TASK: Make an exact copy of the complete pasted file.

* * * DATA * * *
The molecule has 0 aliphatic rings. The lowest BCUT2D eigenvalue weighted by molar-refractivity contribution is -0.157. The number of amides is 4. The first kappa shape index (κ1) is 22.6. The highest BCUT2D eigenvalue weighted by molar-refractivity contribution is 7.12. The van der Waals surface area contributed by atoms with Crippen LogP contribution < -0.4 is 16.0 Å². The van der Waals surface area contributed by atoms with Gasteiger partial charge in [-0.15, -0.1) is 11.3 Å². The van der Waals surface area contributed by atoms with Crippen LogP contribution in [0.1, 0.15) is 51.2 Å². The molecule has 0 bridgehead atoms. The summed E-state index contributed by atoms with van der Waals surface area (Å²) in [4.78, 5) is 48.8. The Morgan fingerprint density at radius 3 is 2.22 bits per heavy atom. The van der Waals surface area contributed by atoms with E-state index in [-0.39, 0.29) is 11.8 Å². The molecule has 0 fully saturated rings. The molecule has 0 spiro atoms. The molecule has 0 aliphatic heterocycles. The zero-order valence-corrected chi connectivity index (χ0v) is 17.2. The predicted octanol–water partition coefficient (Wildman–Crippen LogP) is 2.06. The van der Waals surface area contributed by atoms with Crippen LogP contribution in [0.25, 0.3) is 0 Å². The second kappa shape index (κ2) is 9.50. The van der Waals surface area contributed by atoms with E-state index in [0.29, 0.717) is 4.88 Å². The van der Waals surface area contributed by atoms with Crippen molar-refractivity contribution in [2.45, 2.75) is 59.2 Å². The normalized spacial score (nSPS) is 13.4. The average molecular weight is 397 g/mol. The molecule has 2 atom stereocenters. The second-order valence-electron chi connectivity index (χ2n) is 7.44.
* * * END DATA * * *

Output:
The molecule has 0 aliphatic rings. The lowest BCUT2D eigenvalue weighted by molar-refractivity contribution is -0.157. The number of amides is 4. The first kappa shape index (κ1) is 22.6. The highest BCUT2D eigenvalue weighted by molar-refractivity contribution is 7.12. The van der Waals surface area contributed by atoms with Crippen LogP contribution < -0.4 is 16.0 Å². The van der Waals surface area contributed by atoms with Gasteiger partial charge in [-0.15, -0.1) is 11.3 Å². The van der Waals surface area contributed by atoms with Crippen LogP contribution in [0.1, 0.15) is 51.2 Å². The molecule has 0 bridgehead atoms. The summed E-state index contributed by atoms with van der Waals surface area (Å²) in [4.78, 5) is 48.8. The Morgan fingerprint density at radius 3 is 2.22 bits per heavy atom. The van der Waals surface area contributed by atoms with E-state index in [-0.39, 0.29) is 11.8 Å². The molecule has 0 fully saturated rings. The molecule has 0 spiro atoms. The molecule has 0 aliphatic heterocycles. The zero-order valence-corrected chi connectivity index (χ0v) is 17.2. The predicted octanol–water partition coefficient (Wildman–Crippen LogP) is 2.06. The van der Waals surface area contributed by atoms with Crippen LogP contribution in [0.25, 0.3) is 0 Å². The second kappa shape index (κ2) is 9.50. The van der Waals surface area contributed by atoms with E-state index in [0.29, 0.717) is 4.88 Å². The van der Waals surface area contributed by atoms with Crippen molar-refractivity contribution in [2.45, 2.75) is 59.2 Å². The normalized spacial score (nSPS) is 13.4. The average molecular weight is 397 g/mol. The molecule has 2 atom stereocenters. The second-order valence-electron chi connectivity index (χ2n) is 7.44.